type Speed = Speed a | SpeedLimit

testDrive n car = 
   match drive n car with
         Speed x = x :: testDrive (n+1) car
         SpeedLimit = []
This function pushes a given car to its limits and generates a list with our accelleration history - up to the moment when a speed limit is reached.
Now we can define a custom type SteamCar, which cannot go faster than 10 miles an hour:
type SteamCar = SteamCar
And here is an instance for this type:
instance Car SteamCar where
  drive s _ | s < 10 = Speed s
            | else = SpeedLimit
Now we can test drive our new car like so:
testDrive 0 SteamCar //The result is: [0,1,2,3,4,5,6,7,8,9]
However ten miles an hour is not really fast, so we might wish to implement a faster car like so:
type ElectroCar = ElectroCar

instance Car ElectroCar where
  drive s _ | s < 15 = Speed s
            | else = SpeedLimit
And test drive it as we did before:
testDrive 0 ElectroCar
/*
The result is:
[0,1,2,3,4,5,6,7,8,9,10,11,12,13,14]
*/
Instances can be defined for user types and for built-in Ela types as well. However, it is an error to have two instances of the same class for the same type - even in different modules.

Contexts

So far we have only discussed class functions that are overloaded by their arguments. However, Ela also supports overloading by return type. It is even possible to use constants as class members.
As soon as Ela is a dynamic language, its approach to overloading by return type is quite different from static languages. Let's take an example:
class Empty a where
  empty a

instance Empty Int where
  empty = 0
Here we have a class Empty that defines a single member - a constant empty. This constant should be evaluated to an empty (or default) instance of a type. We have also implemented this class for a 32-bit integer, where this constant evaluates to 0.
A constant empty is called a polymorphic constant. In order to dispatch such a constant one should specify an explicit context, e.g.:
empty ::: Int //The result is: 0
A syntax exp ::: context is used to specify a context. A context can be specified for a constant or for a function application.
It is quite similar to the type annotation, but is pretty different from it in many aspects. First, a context can be specified using a type name (short or qualified with a module alias) or can be extracted from a value. For example, this code is equivalent to the code sample above:
x = 42
empty ::: (x) //The result is: 0
In order to extract a context from a value, one should enclose this value in parentheses; otherwise, it will be recognized as a type name. Second, if a context is specified for a function application, this context is propagated inside this function - in other words it is passed to this function as an implicit parameter.
Let's take another example:
open core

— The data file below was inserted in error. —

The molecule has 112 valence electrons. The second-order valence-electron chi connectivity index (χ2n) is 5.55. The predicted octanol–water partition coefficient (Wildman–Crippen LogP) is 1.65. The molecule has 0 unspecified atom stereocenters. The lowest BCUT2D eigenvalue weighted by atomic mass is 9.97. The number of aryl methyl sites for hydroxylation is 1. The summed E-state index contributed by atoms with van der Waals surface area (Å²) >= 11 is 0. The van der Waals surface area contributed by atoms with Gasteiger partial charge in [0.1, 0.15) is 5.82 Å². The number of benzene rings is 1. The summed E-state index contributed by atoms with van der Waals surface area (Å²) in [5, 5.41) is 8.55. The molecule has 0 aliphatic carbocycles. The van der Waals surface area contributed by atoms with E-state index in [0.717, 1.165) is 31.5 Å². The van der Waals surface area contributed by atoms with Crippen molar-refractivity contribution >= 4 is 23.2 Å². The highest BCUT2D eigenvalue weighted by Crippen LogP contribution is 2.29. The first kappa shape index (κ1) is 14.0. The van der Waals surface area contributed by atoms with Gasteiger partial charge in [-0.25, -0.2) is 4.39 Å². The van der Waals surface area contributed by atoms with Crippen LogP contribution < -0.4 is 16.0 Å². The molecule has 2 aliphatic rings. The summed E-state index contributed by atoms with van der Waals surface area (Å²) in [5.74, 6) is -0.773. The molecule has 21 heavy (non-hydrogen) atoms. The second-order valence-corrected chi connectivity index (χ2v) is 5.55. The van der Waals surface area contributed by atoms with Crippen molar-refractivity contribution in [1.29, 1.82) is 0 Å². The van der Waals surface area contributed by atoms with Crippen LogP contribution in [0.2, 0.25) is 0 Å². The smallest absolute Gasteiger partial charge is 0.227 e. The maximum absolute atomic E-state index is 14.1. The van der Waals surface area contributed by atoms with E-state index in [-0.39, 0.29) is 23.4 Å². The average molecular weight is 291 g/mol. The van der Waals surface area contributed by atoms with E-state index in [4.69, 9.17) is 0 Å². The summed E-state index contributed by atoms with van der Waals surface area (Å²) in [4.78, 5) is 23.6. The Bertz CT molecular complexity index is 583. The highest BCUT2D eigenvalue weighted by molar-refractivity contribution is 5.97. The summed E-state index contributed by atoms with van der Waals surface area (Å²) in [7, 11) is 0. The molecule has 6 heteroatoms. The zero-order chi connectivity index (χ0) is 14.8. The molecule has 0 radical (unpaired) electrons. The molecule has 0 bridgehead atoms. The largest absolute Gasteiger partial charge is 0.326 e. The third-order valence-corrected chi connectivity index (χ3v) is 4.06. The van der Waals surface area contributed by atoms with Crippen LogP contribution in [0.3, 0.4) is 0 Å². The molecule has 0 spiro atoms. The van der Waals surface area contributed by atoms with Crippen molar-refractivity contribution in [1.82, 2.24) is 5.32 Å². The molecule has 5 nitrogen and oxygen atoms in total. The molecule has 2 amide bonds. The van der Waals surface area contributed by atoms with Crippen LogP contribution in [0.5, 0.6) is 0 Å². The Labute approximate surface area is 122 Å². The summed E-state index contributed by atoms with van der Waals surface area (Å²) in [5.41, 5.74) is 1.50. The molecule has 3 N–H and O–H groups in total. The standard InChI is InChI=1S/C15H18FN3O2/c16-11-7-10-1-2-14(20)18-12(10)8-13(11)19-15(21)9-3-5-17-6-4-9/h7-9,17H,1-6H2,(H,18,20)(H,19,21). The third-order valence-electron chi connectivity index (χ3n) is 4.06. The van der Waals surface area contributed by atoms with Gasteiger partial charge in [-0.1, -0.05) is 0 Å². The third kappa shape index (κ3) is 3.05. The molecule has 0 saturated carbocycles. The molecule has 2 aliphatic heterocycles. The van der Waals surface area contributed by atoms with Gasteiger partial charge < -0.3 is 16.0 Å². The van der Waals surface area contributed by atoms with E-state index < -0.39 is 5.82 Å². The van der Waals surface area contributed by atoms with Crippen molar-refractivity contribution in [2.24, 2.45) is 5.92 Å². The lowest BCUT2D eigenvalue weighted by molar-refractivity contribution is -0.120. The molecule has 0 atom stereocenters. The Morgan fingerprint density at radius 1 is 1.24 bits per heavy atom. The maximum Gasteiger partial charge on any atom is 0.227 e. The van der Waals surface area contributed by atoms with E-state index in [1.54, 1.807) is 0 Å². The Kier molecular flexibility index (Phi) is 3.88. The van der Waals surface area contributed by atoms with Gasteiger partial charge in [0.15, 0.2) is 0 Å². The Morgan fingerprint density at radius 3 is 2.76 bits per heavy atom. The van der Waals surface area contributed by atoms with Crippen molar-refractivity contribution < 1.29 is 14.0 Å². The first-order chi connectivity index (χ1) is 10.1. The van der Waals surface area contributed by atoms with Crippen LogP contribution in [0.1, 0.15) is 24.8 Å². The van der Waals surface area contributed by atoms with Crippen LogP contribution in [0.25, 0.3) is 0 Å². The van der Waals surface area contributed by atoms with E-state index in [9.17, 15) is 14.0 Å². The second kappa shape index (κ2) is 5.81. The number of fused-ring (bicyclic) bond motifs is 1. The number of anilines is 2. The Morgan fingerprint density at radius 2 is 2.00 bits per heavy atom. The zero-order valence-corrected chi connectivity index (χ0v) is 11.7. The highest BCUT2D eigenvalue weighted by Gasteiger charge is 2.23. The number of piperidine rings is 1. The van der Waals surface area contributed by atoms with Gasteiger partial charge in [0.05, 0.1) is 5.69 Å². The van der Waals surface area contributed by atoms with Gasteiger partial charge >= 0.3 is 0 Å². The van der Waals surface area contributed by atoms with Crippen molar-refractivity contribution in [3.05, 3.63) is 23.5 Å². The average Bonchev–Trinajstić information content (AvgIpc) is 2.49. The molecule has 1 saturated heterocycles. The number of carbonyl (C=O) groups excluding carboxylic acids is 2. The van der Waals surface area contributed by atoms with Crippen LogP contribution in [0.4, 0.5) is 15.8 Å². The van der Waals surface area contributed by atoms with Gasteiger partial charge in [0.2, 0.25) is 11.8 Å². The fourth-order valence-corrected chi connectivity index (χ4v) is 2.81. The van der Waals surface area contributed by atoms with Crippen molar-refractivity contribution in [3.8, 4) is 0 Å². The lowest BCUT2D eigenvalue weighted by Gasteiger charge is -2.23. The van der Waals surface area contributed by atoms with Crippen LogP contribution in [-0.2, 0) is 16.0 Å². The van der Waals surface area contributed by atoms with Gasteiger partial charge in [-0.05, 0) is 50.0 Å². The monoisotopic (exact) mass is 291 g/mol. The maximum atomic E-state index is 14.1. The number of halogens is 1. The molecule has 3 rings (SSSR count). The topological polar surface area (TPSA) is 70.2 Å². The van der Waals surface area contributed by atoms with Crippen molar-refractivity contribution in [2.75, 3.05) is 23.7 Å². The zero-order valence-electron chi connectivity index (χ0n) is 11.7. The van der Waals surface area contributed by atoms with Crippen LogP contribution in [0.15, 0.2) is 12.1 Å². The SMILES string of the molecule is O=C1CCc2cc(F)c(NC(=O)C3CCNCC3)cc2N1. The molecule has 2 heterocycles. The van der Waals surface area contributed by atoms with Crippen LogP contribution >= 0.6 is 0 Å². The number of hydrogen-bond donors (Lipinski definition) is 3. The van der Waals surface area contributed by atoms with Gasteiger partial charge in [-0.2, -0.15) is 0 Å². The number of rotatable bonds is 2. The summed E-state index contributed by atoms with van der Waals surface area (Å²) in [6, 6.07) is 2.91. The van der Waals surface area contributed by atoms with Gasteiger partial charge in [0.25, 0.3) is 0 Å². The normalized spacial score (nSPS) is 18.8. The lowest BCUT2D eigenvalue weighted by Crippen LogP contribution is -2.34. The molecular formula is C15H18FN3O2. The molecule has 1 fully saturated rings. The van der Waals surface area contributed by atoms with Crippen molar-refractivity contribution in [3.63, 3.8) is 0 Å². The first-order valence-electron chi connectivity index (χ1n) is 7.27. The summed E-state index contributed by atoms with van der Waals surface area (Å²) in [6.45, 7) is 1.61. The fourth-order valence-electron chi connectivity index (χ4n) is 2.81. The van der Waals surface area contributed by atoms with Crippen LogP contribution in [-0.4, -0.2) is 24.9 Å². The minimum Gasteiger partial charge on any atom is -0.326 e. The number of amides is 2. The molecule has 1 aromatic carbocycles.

class Pointed a where
  return _->a

instance Pointed Maybe where
  return x = Some x

instance Pointed Either where
  return x = Left x
Here we have declared a Pointed class with a single return function. This function is overloaded by its return type. We also have instances for types Maybe and Either from core module. This is how these instances work:
return 12 ::: Maybe //The result is: Some 12
and
return 12 ::: Either //The result is: Left 12
But as soon as contexts can be propagated inside functions, it is not always required to specify them explicitly:
getSomeValue x = return x
getSomeValue 12 ::: Maybe //The result is: Some 12
Here we have defined getSomeValue function that simply calls return function. You can see that an application of return function is not annotated. But as long as we annotate an application of getSomeValue with a context, it is a perfectly valid code, and return function is dispatched using type Maybe.
A single context annotation can be propagated inside an unlimited number of functions. For example, we can transform our previous code sample like so:
calcAndGet f x = getSomeValue (f x)
calcAndGet (*2) 12 ::: Maybe //The result is: Some 24
It is also possible to specify a default context for a current function or for a whole top level, i.e.:
open monad io
::: IO //here we say that a default context for top level is IO monad
_ = do putStrLn "Hello!"
_ = do putStrLn "Bye!"
A default context annotation can be overriden by a specific context annotation.
In some cases it is also possible to infer the context from one of the function arguments, e.g.:
open monad
mfilter p !ma = do
  a <- ma
  if p a then return a else default
A context can be inferred by applying a so called "bang" pattern to one of the arguments. In the example above a context is inferred from the ma argument, therefore the function mfilter can be used without explicit annotations at all:
mfilter odd [1,2,3] //The result is: [1,3]
and
mfilter odd (Some 2) //The result is: None

Default Instances

Ela also allows to declare default instances. A default instance is an instance without a type specification. For example, this is how we can define a default instance for a Car class:
instance Car where
  drive _ _ = SpeedLimit
A default instance can have implementations for all of the class function or just for some of them. Implementations of functions from a default instance will be used, when a specific instance doesn't provide implementations for these functions. If a default instance defines all functions from a class, than it is valid to create specific instance with an empty body like so:
instance Car BrokenCar
Alternatively, one can use a deriving clause and specify instances in a type declaration directly:
type BrokenCar = BrokenCar
  deriving Car
A deriving clause can be used to specify any number of instances.

Name Conflicts

As with custom types, class names are not unique. It is not allowed to define two classes of the same name in a single module - however, they can perfectly coexist in different modules. Because of that, it is allowed to prefix a class name with a module alias:
open cars //We have cars implementations in this module
open carClass //We have a Car class in this module

instance carClass.Car cars.SteamCar
  where drive _ s = ...

Reflection

It is possible to query which instances are supported by a given value using is expression:
x is Eq Num Car
Class names can be prefixed with module aliases.